What is Corporatism and what are its characteristics?

Corporatism is an economic-political system in which decision-making power rests in the hands of organizations and not of individuals. Therefore, these are in charge of negotiating and signing agreements that will be the future rules that govern the society in question.

Normally, corporatism is usually divided into classes, and is made up of communication or interaction between three sectors:

  • Business associations
  • Trade union associations
  • The government as a negotiator for both parties

Corporatism deals with issues about salaries, labor disputes, coordination in production between workers and the company, as well as contracts and strike provisions that may arise. If there is disagreement with the conditions established by lower strata (such as merchants or workers), they must communicate it to higher strata internally within the corporation so that they can remedy it.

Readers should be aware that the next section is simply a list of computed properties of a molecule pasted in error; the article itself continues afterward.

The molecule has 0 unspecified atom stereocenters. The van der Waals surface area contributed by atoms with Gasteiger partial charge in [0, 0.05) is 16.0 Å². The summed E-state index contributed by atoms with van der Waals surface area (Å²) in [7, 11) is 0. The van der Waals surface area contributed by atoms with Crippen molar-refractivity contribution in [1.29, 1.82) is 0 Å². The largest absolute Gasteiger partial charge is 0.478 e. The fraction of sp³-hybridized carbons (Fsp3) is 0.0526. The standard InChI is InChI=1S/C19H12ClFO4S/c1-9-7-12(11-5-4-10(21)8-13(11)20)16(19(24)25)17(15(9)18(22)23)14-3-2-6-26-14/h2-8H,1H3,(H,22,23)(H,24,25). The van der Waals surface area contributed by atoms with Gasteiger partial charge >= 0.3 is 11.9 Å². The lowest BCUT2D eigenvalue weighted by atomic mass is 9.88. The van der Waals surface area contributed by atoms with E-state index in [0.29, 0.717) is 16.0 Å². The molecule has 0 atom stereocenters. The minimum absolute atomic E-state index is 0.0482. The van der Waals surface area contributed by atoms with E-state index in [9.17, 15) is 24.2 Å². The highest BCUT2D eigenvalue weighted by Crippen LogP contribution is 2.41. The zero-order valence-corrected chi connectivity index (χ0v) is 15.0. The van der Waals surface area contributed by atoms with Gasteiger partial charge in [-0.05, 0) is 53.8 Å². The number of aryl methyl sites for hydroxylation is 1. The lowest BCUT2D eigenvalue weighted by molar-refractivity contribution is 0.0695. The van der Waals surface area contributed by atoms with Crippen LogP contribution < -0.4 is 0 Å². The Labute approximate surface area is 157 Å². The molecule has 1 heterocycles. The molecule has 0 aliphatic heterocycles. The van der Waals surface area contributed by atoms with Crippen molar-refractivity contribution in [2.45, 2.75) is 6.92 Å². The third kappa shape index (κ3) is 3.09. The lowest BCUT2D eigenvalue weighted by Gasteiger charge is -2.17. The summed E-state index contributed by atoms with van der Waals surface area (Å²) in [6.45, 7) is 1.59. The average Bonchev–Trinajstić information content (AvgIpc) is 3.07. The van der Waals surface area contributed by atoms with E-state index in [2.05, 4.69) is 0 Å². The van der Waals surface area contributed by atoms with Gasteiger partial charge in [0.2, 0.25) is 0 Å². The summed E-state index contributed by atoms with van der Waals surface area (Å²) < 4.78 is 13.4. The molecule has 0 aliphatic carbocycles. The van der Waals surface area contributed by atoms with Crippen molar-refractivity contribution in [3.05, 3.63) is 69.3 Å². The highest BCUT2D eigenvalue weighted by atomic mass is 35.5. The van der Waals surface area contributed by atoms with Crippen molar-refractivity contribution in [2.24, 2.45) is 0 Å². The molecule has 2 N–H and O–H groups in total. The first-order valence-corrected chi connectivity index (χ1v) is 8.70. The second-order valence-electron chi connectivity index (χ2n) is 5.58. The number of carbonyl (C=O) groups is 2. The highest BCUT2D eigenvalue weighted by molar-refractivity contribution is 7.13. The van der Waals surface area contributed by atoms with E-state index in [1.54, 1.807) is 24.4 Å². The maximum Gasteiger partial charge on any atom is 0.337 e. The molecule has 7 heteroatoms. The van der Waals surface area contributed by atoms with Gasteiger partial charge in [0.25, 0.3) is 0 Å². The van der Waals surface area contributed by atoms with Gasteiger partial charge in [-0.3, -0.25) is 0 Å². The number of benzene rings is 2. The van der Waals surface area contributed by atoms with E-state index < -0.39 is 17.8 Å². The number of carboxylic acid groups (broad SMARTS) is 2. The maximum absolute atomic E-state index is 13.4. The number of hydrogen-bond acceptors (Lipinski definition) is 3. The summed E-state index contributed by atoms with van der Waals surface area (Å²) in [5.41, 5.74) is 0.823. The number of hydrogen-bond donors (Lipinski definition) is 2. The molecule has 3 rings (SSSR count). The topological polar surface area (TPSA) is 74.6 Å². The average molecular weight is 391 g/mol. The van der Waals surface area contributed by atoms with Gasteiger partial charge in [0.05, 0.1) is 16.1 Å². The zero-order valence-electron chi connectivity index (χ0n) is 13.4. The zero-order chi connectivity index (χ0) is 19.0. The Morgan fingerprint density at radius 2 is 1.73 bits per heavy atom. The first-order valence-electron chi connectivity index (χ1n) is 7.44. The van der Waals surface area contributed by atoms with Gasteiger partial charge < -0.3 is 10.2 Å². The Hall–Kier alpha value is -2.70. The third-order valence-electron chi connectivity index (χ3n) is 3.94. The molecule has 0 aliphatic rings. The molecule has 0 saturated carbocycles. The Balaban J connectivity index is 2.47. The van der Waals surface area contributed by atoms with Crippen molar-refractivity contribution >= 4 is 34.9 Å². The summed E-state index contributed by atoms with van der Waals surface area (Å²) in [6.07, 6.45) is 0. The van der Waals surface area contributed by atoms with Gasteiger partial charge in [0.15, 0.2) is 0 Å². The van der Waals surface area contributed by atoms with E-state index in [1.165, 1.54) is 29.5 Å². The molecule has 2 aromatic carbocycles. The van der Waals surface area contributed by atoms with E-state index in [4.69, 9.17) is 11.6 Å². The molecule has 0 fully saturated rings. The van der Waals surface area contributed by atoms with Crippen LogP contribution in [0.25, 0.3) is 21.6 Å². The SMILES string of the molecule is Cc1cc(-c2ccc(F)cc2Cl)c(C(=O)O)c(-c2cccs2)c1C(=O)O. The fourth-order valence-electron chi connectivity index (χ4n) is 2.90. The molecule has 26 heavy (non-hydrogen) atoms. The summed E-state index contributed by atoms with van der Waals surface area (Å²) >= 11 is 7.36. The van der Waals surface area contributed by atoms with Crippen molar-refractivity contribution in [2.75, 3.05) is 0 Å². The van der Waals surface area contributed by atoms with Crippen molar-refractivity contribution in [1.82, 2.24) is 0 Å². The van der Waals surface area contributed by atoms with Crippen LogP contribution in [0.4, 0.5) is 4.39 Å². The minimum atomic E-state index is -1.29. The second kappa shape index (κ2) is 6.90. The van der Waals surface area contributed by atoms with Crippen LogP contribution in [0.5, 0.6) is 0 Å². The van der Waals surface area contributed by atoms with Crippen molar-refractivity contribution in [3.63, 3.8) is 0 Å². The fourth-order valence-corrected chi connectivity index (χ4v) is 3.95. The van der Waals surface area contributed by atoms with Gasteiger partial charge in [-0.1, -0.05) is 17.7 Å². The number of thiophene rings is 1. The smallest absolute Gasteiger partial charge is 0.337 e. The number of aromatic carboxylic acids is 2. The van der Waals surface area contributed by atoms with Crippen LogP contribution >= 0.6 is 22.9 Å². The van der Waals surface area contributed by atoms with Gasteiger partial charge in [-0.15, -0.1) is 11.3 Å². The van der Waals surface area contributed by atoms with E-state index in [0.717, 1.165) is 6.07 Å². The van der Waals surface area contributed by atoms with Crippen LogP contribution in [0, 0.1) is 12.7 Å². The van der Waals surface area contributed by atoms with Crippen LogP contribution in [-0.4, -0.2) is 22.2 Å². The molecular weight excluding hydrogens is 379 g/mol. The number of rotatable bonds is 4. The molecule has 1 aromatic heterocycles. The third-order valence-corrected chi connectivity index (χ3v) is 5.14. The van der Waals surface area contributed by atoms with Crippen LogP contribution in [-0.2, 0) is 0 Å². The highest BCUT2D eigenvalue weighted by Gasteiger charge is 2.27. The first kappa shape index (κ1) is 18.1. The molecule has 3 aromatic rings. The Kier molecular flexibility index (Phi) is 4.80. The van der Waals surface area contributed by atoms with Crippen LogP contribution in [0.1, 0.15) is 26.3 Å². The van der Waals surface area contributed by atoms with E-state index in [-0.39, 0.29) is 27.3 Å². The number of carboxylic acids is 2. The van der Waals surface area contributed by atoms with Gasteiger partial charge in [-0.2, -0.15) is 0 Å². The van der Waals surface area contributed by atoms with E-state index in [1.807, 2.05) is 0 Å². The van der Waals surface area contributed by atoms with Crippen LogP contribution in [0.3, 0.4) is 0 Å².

It may be thought that this methodology does not truly represent what the lower strata want to achieve or claim. In fact, the term corporatism is not entirely frowned upon, since many think that the term gives room to seek the benefit of a specific sector (an elitist sector). For this to work, obviously, there must be a vertical body, which implies that corruption and internal fraud in unions increase considerably.

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